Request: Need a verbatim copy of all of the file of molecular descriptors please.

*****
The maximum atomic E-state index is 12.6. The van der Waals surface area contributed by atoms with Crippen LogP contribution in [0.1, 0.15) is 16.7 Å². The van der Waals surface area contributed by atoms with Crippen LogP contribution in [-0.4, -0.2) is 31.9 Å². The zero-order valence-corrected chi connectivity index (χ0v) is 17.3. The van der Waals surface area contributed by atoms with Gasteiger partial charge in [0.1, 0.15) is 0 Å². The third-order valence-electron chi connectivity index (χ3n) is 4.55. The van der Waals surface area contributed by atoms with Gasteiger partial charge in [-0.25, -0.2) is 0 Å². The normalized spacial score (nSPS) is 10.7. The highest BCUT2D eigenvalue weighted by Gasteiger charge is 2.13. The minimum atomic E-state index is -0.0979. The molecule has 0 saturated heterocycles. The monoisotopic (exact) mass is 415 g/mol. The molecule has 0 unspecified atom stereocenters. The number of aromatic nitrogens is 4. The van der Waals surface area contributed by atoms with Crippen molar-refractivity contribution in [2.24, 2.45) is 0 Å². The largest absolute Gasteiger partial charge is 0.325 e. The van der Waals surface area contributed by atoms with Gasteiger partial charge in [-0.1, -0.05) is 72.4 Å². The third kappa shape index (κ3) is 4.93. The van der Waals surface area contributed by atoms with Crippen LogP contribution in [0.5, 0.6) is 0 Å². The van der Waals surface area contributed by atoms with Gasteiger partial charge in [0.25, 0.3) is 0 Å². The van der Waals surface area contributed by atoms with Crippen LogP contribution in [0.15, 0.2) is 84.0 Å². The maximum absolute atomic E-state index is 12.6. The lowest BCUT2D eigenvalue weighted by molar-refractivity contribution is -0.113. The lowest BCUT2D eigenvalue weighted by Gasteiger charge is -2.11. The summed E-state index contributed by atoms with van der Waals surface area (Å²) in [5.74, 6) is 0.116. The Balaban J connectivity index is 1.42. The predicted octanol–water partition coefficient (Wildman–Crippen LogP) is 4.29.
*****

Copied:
The maximum atomic E-state index is 12.6. The van der Waals surface area contributed by atoms with Crippen LogP contribution in [0.1, 0.15) is 16.7 Å². The van der Waals surface area contributed by atoms with Crippen LogP contribution in [-0.4, -0.2) is 31.9 Å². The zero-order valence-corrected chi connectivity index (χ0v) is 17.3. The van der Waals surface area contributed by atoms with Gasteiger partial charge in [0.1, 0.15) is 0 Å². The third-order valence-electron chi connectivity index (χ3n) is 4.55. The van der Waals surface area contributed by atoms with Gasteiger partial charge in [-0.25, -0.2) is 0 Å². The normalized spacial score (nSPS) is 10.7. The highest BCUT2D eigenvalue weighted by Gasteiger charge is 2.13. The minimum atomic E-state index is -0.0979. The molecule has 0 saturated heterocycles. The monoisotopic (exact) mass is 415 g/mol. The molecule has 0 unspecified atom stereocenters. The number of aromatic nitrogens is 4. The van der Waals surface area contributed by atoms with Crippen molar-refractivity contribution in [2.24, 2.45) is 0 Å². The largest absolute Gasteiger partial charge is 0.325 e. The van der Waals surface area contributed by atoms with Gasteiger partial charge in [-0.1, -0.05) is 72.4 Å². The third kappa shape index (κ3) is 4.93. The van der Waals surface area contributed by atoms with Crippen LogP contribution in [0.5, 0.6) is 0 Å². The van der Waals surface area contributed by atoms with Gasteiger partial charge in [0.25, 0.3) is 0 Å². The van der Waals surface area contributed by atoms with Crippen LogP contribution in [0.15, 0.2) is 84.0 Å². The maximum absolute atomic E-state index is 12.6. The lowest BCUT2D eigenvalue weighted by molar-refractivity contribution is -0.113. The lowest BCUT2D eigenvalue weighted by Gasteiger charge is -2.11. The summed E-state index contributed by atoms with van der Waals surface area (Å²) in [5.74, 6) is 0.116. The Balaban J connectivity index is 1.42. The predicted octanol–water partition coefficient (Wildman–Crippen LogP) is 4.29.